These are several kinds of inspections you should have before you close on a new or existing home.
You’ll want to have a professional home inspector come through to scrutinize the property and give you an overall diagnosis as to its physical condition. If the inspector finds that there may be other issues, you’ll need to hire other kinds of inspector “specialists” to take a deeper look.
These other in depth inspections could include a radon inspection, heating and air conditioning inspection (sometimes you just need a heating contractor to go over the HVAC system), a lead inspection, asbestos inspection, and if you own a house with synthetic stucco, you might need an additional inspection with an inspector who has extensive training in detecting and measuring moisture infiltration in a house.
These inspections will run you anywhere from $300 on up — and if you need a bunch of special inspections, your final tab could be a lot higher.
But one very important inspection doesn’t have to cost you anything: A preclosing inspection, also known as a final walkthrough for a new construction home or a preclosing walkthrough for an existing home.
Most first-time home buyers don’t realize that they should make sure they have the right to perform a preclosing inspection when they make their initial offer. Just about everyone understands that they can ask for a professional home inspection (and you’d be foolish not to take advantage of that). But too many first-time buyers aren’t told that they should require the right to a second, preclosing inspection.
The point of a preclosing inspection in an existing home is to make sure that the sellers have moved out and have left the property basically in the condition it was when you signed the offer to purchase weeks or months earlier.
Ideally, the preclosing inspection will take place after the sellers have moved out of the house and before you’ve actually closed on the property. In most cases, a preclosing inspection will happen in the final hours before settlement, although sometimes it happens the day before.
By inspecting the premises, you’re protecting yourself and your future property from sellers who aren’t nice as they seem to be or who are actually as nasty as they appear. By doing a final walkthrough, you’re ensuring that the sellers have lived up to the agreements in the contract. And if they haven’t, you’ve found out in enough time to make sure the appropriate remedies (monetary and otherwise) can be agreed upon before money changes hands.
Preclosing Home Inspection Checklist
What should you look for in a preclosing inspection? Again, make sure nothing has changed since the last time you walked through the property: turn on every appliance; open doors; make sure nothing is broken; be certain everything the seller agreed to leave is there and in good shape; be certain that when the sellers moved out they did no damage to the property.
You should also be sure to carefully inspect the basement or crawl space, to make sure there has been no leaking or mold growing. If the basement floor or ceiling has been freshly painted, it should be a red flag. Likewise, if any painting has been done (other than that agreed to in the contract), you should ask a lot of questions.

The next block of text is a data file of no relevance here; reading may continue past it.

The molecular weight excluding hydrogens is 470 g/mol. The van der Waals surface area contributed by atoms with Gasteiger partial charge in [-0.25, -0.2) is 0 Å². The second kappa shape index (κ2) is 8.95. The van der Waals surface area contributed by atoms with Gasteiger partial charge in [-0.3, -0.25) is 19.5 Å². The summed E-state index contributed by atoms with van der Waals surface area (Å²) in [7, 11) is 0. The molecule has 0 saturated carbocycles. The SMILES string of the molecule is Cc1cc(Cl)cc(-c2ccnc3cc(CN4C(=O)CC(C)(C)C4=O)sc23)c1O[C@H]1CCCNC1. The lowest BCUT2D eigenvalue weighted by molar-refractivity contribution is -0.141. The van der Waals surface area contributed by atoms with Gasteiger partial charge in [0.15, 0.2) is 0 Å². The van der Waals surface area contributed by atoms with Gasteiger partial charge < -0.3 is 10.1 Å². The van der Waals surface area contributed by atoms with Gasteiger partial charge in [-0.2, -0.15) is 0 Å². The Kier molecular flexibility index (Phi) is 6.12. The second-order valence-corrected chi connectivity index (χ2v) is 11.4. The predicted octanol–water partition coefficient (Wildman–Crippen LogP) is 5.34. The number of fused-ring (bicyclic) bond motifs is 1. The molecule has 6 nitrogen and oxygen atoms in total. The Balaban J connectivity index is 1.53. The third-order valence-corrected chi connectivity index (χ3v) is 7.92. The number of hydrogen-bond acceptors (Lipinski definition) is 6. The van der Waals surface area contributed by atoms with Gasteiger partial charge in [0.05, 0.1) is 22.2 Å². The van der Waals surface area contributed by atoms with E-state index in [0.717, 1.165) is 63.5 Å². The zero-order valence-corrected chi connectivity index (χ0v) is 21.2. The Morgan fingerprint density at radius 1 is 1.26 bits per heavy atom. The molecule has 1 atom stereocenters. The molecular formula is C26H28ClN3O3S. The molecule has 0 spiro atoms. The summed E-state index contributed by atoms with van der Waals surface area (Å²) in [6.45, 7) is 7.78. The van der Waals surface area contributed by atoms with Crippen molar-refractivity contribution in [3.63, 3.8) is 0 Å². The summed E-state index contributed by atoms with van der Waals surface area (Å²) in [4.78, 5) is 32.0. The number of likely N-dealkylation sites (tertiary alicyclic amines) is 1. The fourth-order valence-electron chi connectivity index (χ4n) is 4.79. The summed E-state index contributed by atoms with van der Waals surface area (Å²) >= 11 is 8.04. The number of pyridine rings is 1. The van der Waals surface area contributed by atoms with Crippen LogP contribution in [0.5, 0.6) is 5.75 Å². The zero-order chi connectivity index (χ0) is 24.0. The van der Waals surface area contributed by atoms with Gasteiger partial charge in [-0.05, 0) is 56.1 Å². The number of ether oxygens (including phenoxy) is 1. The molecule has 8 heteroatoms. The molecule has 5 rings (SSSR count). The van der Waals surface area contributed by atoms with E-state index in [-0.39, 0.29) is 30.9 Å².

When you’re purchasing a foreclosure or short sale, it’s especially important to make sure the property is in the same shape it was when you made the offer. If something has changed, you’ll want to know so you can approach the seller or the lender (if the lender has foreclosed on the property) before the closing and negotiate some sort of remedy at the closing.
If something has changed, or is missing, take a digital photo and make a detailed list so you can present it at the closing to the seller or lender.
Home Inspection of New Construction
When it comes to new construction, you’ll be looking for different things at the preclosing inspection. You’ll want to be sure that everything the developer promised would be done and installed actually has been and is working. This includes landscaping, doorknobs, doorbell, window screens, fixtures, appliances, etc.
You’ll want to make sure all of the light outlets work in every room, so bring a hair dryer, radio, nightlight or outlet tester with you (which will tell you if the outlet has been wired correctly) to the inspection.
Make sure everything has been painted. Turn on the water in the showers and sinks and flush the toilets. If there is a garage, make sure the garage opener works. Take detailed notes on anything that is missing, loose (like tile in the bathroom) or not working so you can construct a very specific “punch list” of these items that will be included in the closing documents.
You should also make sure that the major mechanicals are working in the home. Make sure that the heating system is operating properly and that the air-conditioning system is working as well as the hot water heater.
Preclosing inspections give you your last opportunity to make sure that the property is in the same condition (except for normal wear and tear) as the day you bought it or that it’s in the condition it’s supposed to be in when you are buying a new home. So, show up early to your preclosing inspection and leave lots of time.
After all, this is likely going to be the biggest purchase you’ve made to date.
Nov. 26, 2008.
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